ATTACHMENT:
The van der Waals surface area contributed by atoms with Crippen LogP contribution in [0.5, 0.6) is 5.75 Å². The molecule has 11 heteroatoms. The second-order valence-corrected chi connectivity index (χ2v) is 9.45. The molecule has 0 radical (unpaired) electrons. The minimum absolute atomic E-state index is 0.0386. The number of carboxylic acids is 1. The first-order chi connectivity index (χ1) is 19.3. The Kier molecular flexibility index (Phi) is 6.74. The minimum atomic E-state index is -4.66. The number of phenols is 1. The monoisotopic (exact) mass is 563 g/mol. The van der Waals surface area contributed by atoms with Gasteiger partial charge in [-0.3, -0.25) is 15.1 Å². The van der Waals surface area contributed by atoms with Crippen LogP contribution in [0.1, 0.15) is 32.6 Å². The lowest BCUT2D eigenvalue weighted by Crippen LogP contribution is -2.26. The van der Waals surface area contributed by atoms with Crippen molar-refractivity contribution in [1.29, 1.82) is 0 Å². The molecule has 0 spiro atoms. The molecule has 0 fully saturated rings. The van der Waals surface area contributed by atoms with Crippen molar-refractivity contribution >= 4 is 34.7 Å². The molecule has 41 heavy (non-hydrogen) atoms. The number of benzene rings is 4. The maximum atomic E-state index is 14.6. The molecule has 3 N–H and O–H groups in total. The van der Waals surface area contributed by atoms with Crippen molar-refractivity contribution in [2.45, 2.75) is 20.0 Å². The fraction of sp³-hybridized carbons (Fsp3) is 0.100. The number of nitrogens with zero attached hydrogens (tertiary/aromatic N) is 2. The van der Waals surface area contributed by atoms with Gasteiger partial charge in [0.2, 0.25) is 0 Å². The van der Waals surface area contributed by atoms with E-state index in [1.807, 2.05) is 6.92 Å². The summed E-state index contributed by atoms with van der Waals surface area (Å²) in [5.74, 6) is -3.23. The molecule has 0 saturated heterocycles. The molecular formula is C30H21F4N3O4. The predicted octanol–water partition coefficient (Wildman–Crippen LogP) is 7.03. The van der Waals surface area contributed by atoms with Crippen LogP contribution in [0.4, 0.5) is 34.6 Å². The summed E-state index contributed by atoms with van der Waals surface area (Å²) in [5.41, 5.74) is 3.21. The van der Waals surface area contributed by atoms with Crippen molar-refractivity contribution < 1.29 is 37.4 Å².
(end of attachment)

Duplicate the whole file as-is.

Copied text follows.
The van der Waals surface area contributed by atoms with Crippen LogP contribution in [0.5, 0.6) is 5.75 Å². The molecule has 11 heteroatoms. The second-order valence-corrected chi connectivity index (χ2v) is 9.45. The molecule has 0 radical (unpaired) electrons. The minimum absolute atomic E-state index is 0.0386. The number of carboxylic acids is 1. The first-order chi connectivity index (χ1) is 19.3. The Kier molecular flexibility index (Phi) is 6.74. The minimum atomic E-state index is -4.66. The number of phenols is 1. The monoisotopic (exact) mass is 563 g/mol. The van der Waals surface area contributed by atoms with Gasteiger partial charge in [-0.3, -0.25) is 15.1 Å². The van der Waals surface area contributed by atoms with Crippen LogP contribution in [0.1, 0.15) is 32.6 Å². The lowest BCUT2D eigenvalue weighted by Crippen LogP contribution is -2.26. The van der Waals surface area contributed by atoms with Crippen molar-refractivity contribution in [1.29, 1.82) is 0 Å². The molecule has 0 spiro atoms. The molecule has 0 fully saturated rings. The van der Waals surface area contributed by atoms with Crippen molar-refractivity contribution >= 4 is 34.7 Å². The molecule has 41 heavy (non-hydrogen) atoms. The number of benzene rings is 4. The maximum atomic E-state index is 14.6. The molecule has 3 N–H and O–H groups in total. The van der Waals surface area contributed by atoms with Crippen molar-refractivity contribution in [2.45, 2.75) is 20.0 Å². The fraction of sp³-hybridized carbons (Fsp3) is 0.100. The number of nitrogens with zero attached hydrogens (tertiary/aromatic N) is 2. The van der Waals surface area contributed by atoms with Gasteiger partial charge in [0.2, 0.25) is 0 Å². The van der Waals surface area contributed by atoms with E-state index in [1.807, 2.05) is 6.92 Å². The summed E-state index contributed by atoms with van der Waals surface area (Å²) in [5.74, 6) is -3.23. The molecule has 0 saturated heterocycles. The molecular formula is C30H21F4N3O4. The predicted octanol–water partition coefficient (Wildman–Crippen LogP) is 7.03. The van der Waals surface area contributed by atoms with Crippen LogP contribution in [0.4, 0.5) is 34.6 Å². The summed E-state index contributed by atoms with van der Waals surface area (Å²) in [5.41, 5.74) is 3.21. The van der Waals surface area contributed by atoms with Crippen molar-refractivity contribution < 1.29 is 37.4 Å².